Eight hard red spring wheat cultivars were tested for tolerance to five postemergence grass herbicides at two locations in Minnesota in 1999 and 2000 at the labeled, one and one-half, or twice the labeled rate. Fenoxaprop plus safener and ICIA 0604 caused the least injury and did not reduce grain yield for most cultivars. Flucarbazone caused intermediate injury and a slight decrease in grain yield for half the cultivars tested. Difenzoquat caused the most injury, regardless of whether the cultivar was genetically sensitive to difenzoquat. Tank-mixing difenzoquat with imazamethabenz reduced injury, even for cultivars that were not genetically sensitive to difenzoquat. Drought stress before application of the postemergence grass herbicides that contain difenzoquat resulted in more potential for crop injury. Excess precipitation combined with high temperatures after application resulted in more potential for crop injury for the other postemergence grass herbicides included in this experiment.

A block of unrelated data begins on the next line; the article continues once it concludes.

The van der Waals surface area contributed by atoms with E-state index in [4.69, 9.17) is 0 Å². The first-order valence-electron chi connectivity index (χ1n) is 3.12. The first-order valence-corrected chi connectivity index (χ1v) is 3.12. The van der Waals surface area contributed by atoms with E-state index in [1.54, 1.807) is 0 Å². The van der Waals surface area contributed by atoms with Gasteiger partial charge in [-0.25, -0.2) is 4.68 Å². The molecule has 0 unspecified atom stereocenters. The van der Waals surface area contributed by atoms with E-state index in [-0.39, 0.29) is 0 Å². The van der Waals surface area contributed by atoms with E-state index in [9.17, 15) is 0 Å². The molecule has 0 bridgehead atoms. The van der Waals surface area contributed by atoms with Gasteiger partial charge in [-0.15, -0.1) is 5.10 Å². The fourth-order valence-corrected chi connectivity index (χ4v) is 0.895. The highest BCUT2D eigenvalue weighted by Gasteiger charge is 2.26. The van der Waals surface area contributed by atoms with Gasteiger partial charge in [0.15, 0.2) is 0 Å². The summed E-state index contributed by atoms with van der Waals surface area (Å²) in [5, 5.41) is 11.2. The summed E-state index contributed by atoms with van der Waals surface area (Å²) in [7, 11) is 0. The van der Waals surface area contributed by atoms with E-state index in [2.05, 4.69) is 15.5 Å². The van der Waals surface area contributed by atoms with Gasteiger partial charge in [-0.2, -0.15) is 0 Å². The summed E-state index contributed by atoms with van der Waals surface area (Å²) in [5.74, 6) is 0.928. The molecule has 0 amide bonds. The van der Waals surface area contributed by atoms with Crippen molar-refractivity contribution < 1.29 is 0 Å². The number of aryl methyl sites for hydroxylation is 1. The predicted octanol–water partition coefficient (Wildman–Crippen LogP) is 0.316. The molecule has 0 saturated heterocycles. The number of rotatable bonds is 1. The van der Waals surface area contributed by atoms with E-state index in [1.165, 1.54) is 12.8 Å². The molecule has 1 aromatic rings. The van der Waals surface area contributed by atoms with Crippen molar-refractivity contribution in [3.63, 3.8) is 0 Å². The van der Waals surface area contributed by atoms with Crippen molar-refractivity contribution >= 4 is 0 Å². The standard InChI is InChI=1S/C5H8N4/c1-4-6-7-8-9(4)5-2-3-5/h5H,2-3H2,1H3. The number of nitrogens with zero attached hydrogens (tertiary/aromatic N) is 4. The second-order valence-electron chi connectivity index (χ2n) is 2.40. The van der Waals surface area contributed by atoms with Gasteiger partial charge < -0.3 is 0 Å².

Nomenclature: Difenzoquat; fenoxaprop; flucarbazone; ICIA 0604 (proposed common name, tralkoxydim; 2-cyclohexen-[1-one,2-]1-(ethoxyimino)propyl]-3-hydroxy-5-(2,4,6-trimethylphenyl)-(9CI)); imazamethabenz; wheat, Triticum aestivum L. emend. Thell.
Additional index words: Crop injury, herbicide tolerance.
Abbreviations: HRSW, hard red spring wheat.